The two most common ways to reclaim a squatted domain name are the following:

  • By contacting the owner of the domain and settling the issue privately with them

  • By filing a UDRP claim or court proceeding, where you will need to file a complaint and communicate it carefully and in as many ways as possible. It is best if you choose a provider that is approved by the Internet Corporation for Assigned Names and Numbers or ICANN to oversee the administrative proceedings. Additionally, you should collect evidence of trademark or copyright ownership for yourself and prepare evidence of bad faith on the domain squatter's part.

  • If your dispute is international, than you should go through WIPO. WIPO provides arbitration and mediation services, in which a panel of experts evaluates the case and resolves the dispute.WIPO considers the UDRP in its proceedings.

Examples of Domain Squatting

Many of the biggest companies have been subject to domain squatting. Here are two examples:

  • TikTok – before the massive popularity of the app, two Australian friends anticipated it and bought tiktoks.com for $2000. And when they decided to reject the offer of $145000 that Tiktok's parent company made them, the company filed a cybersquatting case with WIPO that included four domains in total. Outcome: the panel ordered the two friends to transfer all five domains to Bytedance, Tiktok's parent company. For more details, click this link.
  • Microsoft – the tech giant decided to sue a teenager named Mike Rowe because of his mikerowesoft.com domain. Mike did not intend to cause trademark infringement. He wanted to have a cool-sounding name, a phonetic variation of Microsoft. Due to the public being on Mike's side, the two parties settled the dispute outside of court. You can find more details here.

What Is Typosquatting?

A cybersquatter uses typosquatting to purchase misspelled domain names for well-known brands. The purpose is to make a fake website that people will visit if they mistype a domain name (i.e., misspell it or press one or more wrong keys). Typosquatting is when a domain's original spelling is changed by adding or removing any numbers, letters, or periods.


Original: www.twitch.tv

  • Twitch.com

  • Twotch.com

  • Twitch.cn

  • wwwtwitch.tv

The goal of typosquatting is not to resell the misspelled domain later but to put ads on those domains and make money from the people who click on those sites by mistake. Typosquatting can be prevented by buying similar domain names to the original one you want, as mentioned above. Typosquatting has been illegal in the US since 1999, under the Anticybersquatting Consumer Protection Act.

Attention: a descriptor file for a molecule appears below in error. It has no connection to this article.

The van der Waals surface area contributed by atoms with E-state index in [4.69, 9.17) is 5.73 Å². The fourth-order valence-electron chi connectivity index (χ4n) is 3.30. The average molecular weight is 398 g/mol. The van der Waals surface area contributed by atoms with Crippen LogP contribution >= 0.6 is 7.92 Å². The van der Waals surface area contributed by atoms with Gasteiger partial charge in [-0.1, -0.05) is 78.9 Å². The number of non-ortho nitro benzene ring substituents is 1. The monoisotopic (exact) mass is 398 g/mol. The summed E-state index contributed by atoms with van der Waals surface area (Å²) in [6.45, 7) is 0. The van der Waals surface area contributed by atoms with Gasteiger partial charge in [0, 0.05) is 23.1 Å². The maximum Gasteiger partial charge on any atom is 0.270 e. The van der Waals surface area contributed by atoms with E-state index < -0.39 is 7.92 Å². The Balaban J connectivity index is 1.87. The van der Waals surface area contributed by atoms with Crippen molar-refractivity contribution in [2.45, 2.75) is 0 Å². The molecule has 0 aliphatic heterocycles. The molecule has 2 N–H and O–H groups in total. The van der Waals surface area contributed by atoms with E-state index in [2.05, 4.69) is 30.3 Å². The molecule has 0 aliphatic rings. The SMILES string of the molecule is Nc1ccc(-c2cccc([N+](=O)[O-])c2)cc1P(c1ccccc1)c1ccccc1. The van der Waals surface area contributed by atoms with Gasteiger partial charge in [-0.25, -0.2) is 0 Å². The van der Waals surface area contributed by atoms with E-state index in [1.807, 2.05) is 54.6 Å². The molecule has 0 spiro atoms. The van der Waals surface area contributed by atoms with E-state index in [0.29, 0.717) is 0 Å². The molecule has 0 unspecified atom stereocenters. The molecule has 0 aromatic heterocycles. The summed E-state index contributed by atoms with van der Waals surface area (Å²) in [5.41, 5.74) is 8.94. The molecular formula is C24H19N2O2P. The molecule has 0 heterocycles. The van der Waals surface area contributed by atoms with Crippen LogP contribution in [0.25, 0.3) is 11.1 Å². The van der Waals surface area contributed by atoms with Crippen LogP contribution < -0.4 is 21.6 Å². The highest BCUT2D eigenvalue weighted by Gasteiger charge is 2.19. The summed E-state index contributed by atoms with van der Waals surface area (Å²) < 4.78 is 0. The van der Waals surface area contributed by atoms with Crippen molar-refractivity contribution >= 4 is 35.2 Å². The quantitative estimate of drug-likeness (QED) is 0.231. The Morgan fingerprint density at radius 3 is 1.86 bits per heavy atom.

Can You Buy a Taken Domain Name Without It Being Cybersquatting?

The easiest way is to find another suitable domain. However, seeing as this is not always the best option, these are the steps you can take to achieve this goal:

  • Check for the activity of the website

  • See if the domain is a trademark

  • Learn who owns the domain

  • Determine how much you would pay

  • Contact whoever owns the domain

A more detailed explanation for this process can be found here.

Final Remarks

Domain names are crucial for any business with a website, as that is how customers and partners can find them online. And with the online world expanding more and more, domain squatting has become quite prevalent.

However, it's something that can be stopped and even avoided if you're lucky. And seeing as you have to have a domain name, you have no choice but to face it head-on if it happens to you.

Frequently Asked Questions

What is a domain name?

A domain name is the name of your website. A domain name is a word or a phrase that people enter in their browsers in order to be taken to a certain website on the Internet.

What makes a certain domain valuable?

Valuable domains are usually memorable, easy to spell, pronounce, and short.

Is selling domain names for profit legal?

Yes, selling domain names for profit is perfectly legal. What’s not legal is purchasing a domain name that incorporates a trademarked name with the intention of getting profit from the reputation of the trademarked entity.

What are some popular domain marketplaces?

Popular domain marketplaces include BrandBucket, Efty, Namecheap, Sed, and Flippa.